On the eve of Greater Lebanon’s centennial, the president calls for change to transcend the existing ethnoreligious balance. Religious and political leaders should find a formula that is acceptable to everyone. Nasrallah says he is ready to discuss a new political pact and division of powers.
Beirut (AsiaNews/Agencies) – Lebanese President Michel Aoun spoke on the eve of celebrations to mark Greater Lebanon’s centennial. In his address he proposed that Lebanon go from a nation based on a (fragile) ethnoreligious balance to a secular state. To this end, the various parties should engage in intense talks to establish a new form of governance for the country.
"In order for 1st September 2020 to be a completion of 1st September 1920, and since I am convinced that only a secular state can protect pluralism, and transform it into a real unity, I ask that Lebanon be declared a secular state.”
In his speech, the president urged spiritual and political leaders to find "a formula acceptable to everyone" that can be implemented "through appropriate constitutional amendments".
Speaking about events and celebrations associated with the centennial of Greater Lebanon, President Aoun noted that the people of Lebanon "went through many crises and wars,” never knowing "lasting stability and security". In his view, the Taif agreement, which ended the Lebanese civil war in 1989, has "strengths and weaknesses".
The president’s address and the country’s centennial celebrations come at a time of profound instability. Lebanon continues to sink as a result of four crises, the "four pillars" of Lebanon’s collapse of Lebanon, namely an unprecedented economic crisis, the COVID-19 crisis, the Port of Beirut explosions, and the endless political crises exemplified by the recent resignation of the cabinet.
It is time, Aoun warned, to "improve, amend or change the Lebanese system" to better manage affairs, basing it "on citizenship and a secular state" because existing "communal rights and quotas" are “an obstacle to progress, reforms and the fight against corruption.”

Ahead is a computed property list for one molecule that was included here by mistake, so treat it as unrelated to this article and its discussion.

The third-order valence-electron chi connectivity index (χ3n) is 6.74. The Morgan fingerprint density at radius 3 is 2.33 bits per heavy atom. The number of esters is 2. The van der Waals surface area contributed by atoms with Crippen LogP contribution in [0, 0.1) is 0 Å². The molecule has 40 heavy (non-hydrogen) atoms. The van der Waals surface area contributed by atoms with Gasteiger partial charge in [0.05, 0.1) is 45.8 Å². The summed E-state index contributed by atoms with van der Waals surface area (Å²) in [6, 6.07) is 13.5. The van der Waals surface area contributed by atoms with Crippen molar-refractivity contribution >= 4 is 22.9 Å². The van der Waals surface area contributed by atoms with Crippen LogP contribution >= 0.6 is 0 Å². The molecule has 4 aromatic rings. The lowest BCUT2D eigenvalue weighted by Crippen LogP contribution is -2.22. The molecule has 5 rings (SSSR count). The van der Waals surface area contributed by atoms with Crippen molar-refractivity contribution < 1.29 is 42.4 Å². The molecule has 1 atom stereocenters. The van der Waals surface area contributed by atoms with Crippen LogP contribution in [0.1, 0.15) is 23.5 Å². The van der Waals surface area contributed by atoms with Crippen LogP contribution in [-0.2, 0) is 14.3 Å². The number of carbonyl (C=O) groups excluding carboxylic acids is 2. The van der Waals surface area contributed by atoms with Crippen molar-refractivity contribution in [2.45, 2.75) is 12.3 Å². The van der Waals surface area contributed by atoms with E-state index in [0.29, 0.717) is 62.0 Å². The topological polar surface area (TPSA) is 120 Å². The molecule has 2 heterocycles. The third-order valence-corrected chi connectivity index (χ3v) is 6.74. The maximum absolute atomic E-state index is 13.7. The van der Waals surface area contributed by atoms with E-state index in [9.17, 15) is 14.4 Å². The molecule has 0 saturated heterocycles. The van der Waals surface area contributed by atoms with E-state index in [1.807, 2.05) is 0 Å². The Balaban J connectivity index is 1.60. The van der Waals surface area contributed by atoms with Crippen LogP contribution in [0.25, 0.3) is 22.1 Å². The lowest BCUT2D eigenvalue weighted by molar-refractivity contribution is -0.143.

Lebanon’s unity and salvation at a time of profound crisis tops the agenda and involves all political, social and confessional groups and factions in a country based on a fragile balance.
Maronite Patriarch Card Beshara al-Rahi spoke about the matter several times in the recent past, reiterating the principle of active neutrality to counter divisions and factional interests that have regional and international sponsors.
The cardinal’s statements and homilies have led to an unusual clash with Lebanese Shias and their main political parties, Hezbollah and Amal.
Hezbollah leader Hassan Nasrallah was one of the first to react to the president’s speech. In a statement, he expressed his party’s willingness to discuss a new political pact, one that could include a new division of powers between religious communities and benefit Shias.
"We are open to any kind of constructive discussions on the matter, on condition that all Lebanese parties be open to them,” said Nasrallah.
In the past, “I have not advocated a new political pact, but only an improvement on the existing Taif accord, a Constituent Assembly. In the face of criticism, I chose to let it go.”
The Shia leader criticised French President Macron for interfering in the country’s internal affairs, wondering what reactions and charges would have been made if “other states” (i.e. Iran) had called for reform. For Nasrallsh, this is problem in terms of political life and practices.